Thousands of people gathered in Sudan’s capital, Khardung, to protest last year’s military coup, and as a unified nation, human rights experts came into the country, a Sudanese man was shot and killed by security officials.
Regular protests have rocked the northeast African country since its army chief led a military takeover in October in a violent crackdown on the protests, at least 81 people have been killed and hundreds wounded on Sunday a 51-year-old man was hit with a live bullet to the chest and this brings the death toll in the crackdown on anti-coup protests to 82.
Thousands rallied in the capital cartoon on Sunday, the protesters carried Sudanese flags and posters of others killed during the demonstrations. In recent months and the security forces used tear gas to try to disperse the protesters who were heading towards the presidential palace and tear gas was also used in nearby Omdurman and north cartoon.
Amid the protest the united nation human rights expert Adama Dieng is visiting Sudan and the UN special representative Volker Perth said on Twitter that he met with the rights expert Tiang on his first official visit to Sudan and Adayang is said to meet senior Sudanese government officials human rights defenders heads of the un entities and diplomats.
Security authorities in the capital have called on protesters to assemble in public squares to avoid more clashes with forces, Sudan has repeatedly denied opening fire on protesters and human rights watch has quoted witnesses detailing how the security forces have used both life ammunition up ended Sudan’s transition to democratic rule.
Demonstrators are demanding the establishment of a fully civilian government to lead the transition. What we’re seeing in Sudan is a call for civilian power and from the civilians themselves we’re seeing a lot of persistence we’re seeing a lot of consistency from the civilians despite threats here and there from the military who have a high hand right now.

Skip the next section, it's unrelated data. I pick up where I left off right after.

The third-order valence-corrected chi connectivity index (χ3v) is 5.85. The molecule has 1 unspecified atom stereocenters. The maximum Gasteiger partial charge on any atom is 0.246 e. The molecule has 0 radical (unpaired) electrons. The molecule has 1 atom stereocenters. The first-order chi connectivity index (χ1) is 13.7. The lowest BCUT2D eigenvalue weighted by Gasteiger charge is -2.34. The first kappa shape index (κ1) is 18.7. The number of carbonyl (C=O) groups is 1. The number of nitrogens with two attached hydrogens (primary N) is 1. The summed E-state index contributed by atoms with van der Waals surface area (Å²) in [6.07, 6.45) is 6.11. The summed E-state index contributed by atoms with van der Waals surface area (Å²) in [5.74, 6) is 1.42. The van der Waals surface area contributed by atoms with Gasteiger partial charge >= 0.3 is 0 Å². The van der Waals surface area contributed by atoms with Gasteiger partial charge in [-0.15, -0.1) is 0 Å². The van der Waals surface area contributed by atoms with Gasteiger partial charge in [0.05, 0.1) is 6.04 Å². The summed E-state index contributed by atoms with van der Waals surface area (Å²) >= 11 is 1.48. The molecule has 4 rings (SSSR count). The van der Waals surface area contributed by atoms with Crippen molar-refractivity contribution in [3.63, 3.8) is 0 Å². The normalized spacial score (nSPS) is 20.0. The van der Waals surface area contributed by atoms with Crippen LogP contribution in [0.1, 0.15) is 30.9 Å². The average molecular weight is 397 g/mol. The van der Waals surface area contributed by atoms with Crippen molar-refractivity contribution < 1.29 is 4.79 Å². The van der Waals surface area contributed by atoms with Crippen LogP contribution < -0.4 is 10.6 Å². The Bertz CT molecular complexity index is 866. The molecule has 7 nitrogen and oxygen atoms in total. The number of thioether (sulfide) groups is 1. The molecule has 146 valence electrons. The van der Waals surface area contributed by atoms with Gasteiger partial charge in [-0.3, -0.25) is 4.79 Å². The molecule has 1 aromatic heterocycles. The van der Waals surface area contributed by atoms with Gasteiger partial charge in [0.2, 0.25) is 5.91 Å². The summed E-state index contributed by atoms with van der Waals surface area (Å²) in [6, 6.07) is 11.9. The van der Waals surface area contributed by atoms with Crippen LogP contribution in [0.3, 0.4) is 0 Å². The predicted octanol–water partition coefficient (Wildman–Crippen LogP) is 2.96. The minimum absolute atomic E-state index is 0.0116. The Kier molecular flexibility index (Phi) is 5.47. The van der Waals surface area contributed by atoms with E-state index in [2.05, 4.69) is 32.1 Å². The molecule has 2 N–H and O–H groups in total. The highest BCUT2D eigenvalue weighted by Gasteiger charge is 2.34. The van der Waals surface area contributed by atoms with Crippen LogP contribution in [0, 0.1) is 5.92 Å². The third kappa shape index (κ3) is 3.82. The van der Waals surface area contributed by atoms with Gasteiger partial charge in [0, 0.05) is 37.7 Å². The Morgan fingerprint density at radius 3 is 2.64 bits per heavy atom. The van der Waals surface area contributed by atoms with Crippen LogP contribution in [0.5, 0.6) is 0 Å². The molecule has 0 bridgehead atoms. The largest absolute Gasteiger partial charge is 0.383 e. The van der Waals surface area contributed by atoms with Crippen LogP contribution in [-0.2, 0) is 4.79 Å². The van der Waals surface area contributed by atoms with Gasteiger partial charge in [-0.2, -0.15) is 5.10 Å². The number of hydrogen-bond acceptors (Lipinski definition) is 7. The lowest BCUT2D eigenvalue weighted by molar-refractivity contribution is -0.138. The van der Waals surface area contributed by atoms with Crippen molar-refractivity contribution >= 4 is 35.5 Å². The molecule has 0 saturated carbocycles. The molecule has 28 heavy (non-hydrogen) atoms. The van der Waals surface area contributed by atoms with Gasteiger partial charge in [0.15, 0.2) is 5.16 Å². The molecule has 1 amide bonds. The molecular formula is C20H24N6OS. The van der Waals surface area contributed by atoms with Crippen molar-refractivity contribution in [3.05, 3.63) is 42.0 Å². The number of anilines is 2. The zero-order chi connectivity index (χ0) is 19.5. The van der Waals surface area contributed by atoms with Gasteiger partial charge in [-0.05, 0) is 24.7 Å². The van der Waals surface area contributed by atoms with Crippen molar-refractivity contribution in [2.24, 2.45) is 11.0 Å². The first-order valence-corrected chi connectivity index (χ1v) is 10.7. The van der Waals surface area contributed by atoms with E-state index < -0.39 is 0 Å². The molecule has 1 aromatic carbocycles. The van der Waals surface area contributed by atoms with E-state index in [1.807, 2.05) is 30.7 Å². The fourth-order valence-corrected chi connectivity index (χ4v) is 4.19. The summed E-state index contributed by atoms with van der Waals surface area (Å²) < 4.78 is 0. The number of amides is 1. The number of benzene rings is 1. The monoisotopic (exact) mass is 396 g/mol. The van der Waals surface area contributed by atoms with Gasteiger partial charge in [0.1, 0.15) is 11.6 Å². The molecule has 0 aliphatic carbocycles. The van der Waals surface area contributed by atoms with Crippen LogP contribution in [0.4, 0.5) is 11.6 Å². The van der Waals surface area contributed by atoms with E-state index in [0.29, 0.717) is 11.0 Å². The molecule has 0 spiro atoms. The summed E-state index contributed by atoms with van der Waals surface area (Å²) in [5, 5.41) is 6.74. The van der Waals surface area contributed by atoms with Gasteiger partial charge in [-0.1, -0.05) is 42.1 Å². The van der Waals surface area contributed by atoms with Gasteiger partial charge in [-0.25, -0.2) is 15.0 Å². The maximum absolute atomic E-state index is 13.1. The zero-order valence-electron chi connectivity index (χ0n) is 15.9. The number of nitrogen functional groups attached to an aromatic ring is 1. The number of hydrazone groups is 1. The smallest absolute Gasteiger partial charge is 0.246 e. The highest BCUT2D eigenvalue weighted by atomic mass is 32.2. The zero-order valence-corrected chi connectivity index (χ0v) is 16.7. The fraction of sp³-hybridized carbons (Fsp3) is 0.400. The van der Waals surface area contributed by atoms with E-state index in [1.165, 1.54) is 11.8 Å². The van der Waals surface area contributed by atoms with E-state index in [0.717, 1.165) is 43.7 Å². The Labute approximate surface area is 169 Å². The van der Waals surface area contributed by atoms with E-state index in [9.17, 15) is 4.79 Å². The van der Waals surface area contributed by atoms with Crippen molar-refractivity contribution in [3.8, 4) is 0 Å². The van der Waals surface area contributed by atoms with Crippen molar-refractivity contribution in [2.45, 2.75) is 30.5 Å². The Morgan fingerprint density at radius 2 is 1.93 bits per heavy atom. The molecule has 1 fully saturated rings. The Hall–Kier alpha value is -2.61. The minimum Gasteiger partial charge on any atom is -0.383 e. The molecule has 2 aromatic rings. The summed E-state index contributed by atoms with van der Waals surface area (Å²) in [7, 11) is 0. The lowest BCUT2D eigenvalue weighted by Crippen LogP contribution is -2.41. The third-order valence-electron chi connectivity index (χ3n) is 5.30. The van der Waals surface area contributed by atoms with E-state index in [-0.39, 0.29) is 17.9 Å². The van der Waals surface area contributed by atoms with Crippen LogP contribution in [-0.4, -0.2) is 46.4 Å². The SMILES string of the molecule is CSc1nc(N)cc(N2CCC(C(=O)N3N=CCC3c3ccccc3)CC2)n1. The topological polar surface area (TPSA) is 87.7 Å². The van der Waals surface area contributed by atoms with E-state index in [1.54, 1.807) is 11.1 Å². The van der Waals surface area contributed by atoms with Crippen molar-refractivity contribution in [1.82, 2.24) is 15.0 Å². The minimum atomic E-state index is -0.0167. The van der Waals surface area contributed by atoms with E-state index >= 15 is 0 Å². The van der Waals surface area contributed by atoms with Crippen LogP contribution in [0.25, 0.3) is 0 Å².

They have the civilians have vowed to keep protesting in one way or the other, demonstrating and ensuring that they get what they want and that’s what they want which is a civilian government well the united nations have been talking about it the African union is talking about it but at the end of the day it is the civilians in Sudan who are leading the protests and they know what they want, we’ve seen them getting what they want when they rallied against I mean the former president Omar al-Bashir they got that and they are determined to get it this time.
Right now the international community showing its tough stance towards Sudan’s military rulers. Right now, the united nations got experts who’ve gone to visit the country probably to see if they can find a compromise but the civilians are not very happy with the UN because the UN kind of barked at the agreement that Mr. Hamduck the former prime minister signed around November last year and they felt that was a disservice to the citizens.
Because it kind of also included the military then so the UN has to do more to encourage the people of South Sudan the African union has to do more to encourage south Sudan but at the end of the day if the citizens persist like this like we have seen then most probably the military will back down or probably find a solution because right now the citizens don’t want a compromise they want a fully-fledged civilian government.
So with such persistence, the international community just needs to back the civilians one or the other, and probably the mini the military will indeed back down.
(Image Source: Reuters)